What special machinery is involved in the process? Can you describe it to us?
All of our machinery is pretty specialized graphic arts equipment—it takes lots of heavy metal to make delicate prints. We have hand-fed presses from 1898 and 1926 for odd-sized sheets and over-size sheets; automatic German-made presses for long runs and speed; little-bitty presses for print shop ambiance. Our rulers, called line-gauges, are heavy brass and are marked with special graphic arts-increments called picas. Our tools have a satisfying weight and heft, and the printshop smells like wood and oranges from the low-VOC solvent used to wash-up the ink. I love that all of my tools and machines are engineered for precision as well as speed and efficiency. It allows me to make a pretty intricate and involved product ready in time for the daily UPS pickup.
What kind of experience do you hope to deliver to clients? What kind of feedback have you received about your work?
Letterpress requires periods of sustained focus, and that is exactly what kind of experience I want my clients to have: focused and personal. If a client calls with a question, I'll be the one who picks up the phone to talk to them. I think printers are really aware of the fact that it's a gift and stroke of luck to be printing in this digital age, so I try to show appreciation to my clients by giving them the best product and experience I can. Clients can tell when they're being cared for, and I love receiving feedback on the quality of the work or my choice of wrapping paper. :)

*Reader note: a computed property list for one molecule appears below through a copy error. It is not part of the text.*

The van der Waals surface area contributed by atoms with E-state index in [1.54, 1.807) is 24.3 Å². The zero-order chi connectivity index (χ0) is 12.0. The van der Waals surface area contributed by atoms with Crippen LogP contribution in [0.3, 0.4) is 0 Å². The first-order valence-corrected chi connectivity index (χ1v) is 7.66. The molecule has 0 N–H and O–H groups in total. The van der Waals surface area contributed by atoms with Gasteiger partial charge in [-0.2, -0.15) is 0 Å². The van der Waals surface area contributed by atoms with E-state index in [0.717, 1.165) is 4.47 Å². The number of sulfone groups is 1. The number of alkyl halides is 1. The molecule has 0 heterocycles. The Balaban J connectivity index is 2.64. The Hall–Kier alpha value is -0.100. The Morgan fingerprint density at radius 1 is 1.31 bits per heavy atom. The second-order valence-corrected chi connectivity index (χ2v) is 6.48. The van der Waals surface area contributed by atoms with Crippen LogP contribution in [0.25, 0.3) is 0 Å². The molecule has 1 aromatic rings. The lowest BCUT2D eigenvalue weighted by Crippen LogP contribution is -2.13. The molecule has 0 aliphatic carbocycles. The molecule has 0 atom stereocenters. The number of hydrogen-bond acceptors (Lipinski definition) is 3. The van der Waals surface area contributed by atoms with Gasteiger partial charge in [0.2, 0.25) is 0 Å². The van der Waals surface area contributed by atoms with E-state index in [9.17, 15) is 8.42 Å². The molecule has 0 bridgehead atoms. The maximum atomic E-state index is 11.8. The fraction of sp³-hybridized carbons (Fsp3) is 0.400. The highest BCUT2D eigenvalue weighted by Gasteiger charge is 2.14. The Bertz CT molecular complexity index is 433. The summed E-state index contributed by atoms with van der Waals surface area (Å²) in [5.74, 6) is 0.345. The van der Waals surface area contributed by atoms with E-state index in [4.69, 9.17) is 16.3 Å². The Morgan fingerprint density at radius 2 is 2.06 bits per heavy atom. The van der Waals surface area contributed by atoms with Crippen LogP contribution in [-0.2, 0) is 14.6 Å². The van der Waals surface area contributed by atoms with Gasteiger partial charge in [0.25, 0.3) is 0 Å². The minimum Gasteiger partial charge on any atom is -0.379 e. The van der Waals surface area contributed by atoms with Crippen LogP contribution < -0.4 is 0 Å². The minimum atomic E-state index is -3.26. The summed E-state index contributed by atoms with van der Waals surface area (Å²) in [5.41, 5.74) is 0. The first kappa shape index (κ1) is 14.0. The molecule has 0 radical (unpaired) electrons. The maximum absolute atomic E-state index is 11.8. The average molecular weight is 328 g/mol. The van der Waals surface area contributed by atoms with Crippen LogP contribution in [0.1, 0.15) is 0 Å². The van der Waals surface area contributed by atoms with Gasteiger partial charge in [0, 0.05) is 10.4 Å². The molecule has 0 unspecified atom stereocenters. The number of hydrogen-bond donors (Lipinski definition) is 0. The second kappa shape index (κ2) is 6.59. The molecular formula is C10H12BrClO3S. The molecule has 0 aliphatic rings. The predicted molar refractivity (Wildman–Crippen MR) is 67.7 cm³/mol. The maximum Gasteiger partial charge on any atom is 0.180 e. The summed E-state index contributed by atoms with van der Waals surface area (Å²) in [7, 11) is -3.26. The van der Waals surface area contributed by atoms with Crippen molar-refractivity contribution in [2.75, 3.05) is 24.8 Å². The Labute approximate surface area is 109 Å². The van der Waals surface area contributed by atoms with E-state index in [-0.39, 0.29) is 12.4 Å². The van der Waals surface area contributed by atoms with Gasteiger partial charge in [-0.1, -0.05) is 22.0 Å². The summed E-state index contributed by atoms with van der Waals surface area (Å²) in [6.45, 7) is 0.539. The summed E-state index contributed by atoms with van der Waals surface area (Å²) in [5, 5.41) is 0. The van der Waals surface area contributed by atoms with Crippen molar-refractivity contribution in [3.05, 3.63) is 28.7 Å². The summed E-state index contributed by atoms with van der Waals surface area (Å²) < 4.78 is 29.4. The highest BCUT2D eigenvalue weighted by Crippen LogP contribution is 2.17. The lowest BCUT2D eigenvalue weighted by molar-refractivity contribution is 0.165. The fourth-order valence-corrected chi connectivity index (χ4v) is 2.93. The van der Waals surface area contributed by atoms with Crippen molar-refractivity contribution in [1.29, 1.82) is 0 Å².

How do you typically wrap up your days?
Beer and email, ha. Dinner, family time, a few household things—there's no shutting off the business brain, but I try to make time to be human, too.
Kseniya Thomas is the owner of Thomas-Printers, a commercial print shop, where she has produced letterpress social stationery and fine art for more than a decade. She's the co-founder of Ladies of Letterpress, an organization founded in 2008 and dedicated to the promotion and continuance of the art and craft of letterpress printing. Trained at the Druckladen des Gutenberg Museums in Mainz, Germany, Kseniya got her start setting type by hand. Her work has been featured in several letterpress books, design periodicals, and blogs. Kseniya, a Salt Lake City native, currently lives and works in Carlisle, Pennsylvania.